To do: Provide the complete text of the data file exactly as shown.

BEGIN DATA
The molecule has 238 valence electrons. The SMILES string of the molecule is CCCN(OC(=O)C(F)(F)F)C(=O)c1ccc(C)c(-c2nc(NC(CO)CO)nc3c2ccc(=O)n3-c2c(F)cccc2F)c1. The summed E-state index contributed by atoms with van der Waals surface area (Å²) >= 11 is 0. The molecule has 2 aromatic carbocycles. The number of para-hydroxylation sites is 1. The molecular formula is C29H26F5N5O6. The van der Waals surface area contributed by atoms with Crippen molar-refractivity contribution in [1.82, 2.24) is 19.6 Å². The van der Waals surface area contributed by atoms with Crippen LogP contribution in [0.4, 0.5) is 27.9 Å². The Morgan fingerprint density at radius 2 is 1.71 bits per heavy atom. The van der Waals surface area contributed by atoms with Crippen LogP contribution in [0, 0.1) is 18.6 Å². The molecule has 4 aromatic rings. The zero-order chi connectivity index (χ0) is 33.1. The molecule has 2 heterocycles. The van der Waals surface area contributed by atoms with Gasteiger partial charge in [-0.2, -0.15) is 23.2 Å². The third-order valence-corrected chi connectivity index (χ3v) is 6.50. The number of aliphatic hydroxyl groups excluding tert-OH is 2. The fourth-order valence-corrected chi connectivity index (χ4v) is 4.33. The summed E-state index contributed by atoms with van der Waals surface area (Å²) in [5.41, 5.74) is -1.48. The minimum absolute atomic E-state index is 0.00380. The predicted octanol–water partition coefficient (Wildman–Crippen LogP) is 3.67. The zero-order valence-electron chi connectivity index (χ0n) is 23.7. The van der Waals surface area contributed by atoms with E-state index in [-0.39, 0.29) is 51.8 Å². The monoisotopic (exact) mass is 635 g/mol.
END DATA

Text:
The molecule has 238 valence electrons. The SMILES string of the molecule is CCCN(OC(=O)C(F)(F)F)C(=O)c1ccc(C)c(-c2nc(NC(CO)CO)nc3c2ccc(=O)n3-c2c(F)cccc2F)c1. The summed E-state index contributed by atoms with van der Waals surface area (Å²) >= 11 is 0. The molecule has 2 aromatic carbocycles. The number of para-hydroxylation sites is 1. The molecular formula is C29H26F5N5O6. The van der Waals surface area contributed by atoms with Crippen molar-refractivity contribution in [1.82, 2.24) is 19.6 Å². The van der Waals surface area contributed by atoms with Crippen LogP contribution in [0.4, 0.5) is 27.9 Å². The Morgan fingerprint density at radius 2 is 1.71 bits per heavy atom. The van der Waals surface area contributed by atoms with Crippen LogP contribution in [0, 0.1) is 18.6 Å². The molecule has 4 aromatic rings. The zero-order chi connectivity index (χ0) is 33.1. The molecule has 2 heterocycles. The van der Waals surface area contributed by atoms with Gasteiger partial charge in [-0.2, -0.15) is 23.2 Å². The third-order valence-corrected chi connectivity index (χ3v) is 6.50. The number of aliphatic hydroxyl groups excluding tert-OH is 2. The fourth-order valence-corrected chi connectivity index (χ4v) is 4.33. The summed E-state index contributed by atoms with van der Waals surface area (Å²) in [5.41, 5.74) is -1.48. The minimum absolute atomic E-state index is 0.00380. The predicted octanol–water partition coefficient (Wildman–Crippen LogP) is 3.67. The zero-order valence-electron chi connectivity index (χ0n) is 23.7. The van der Waals surface area contributed by atoms with E-state index in [-0.39, 0.29) is 51.8 Å². The monoisotopic (exact) mass is 635 g/mol.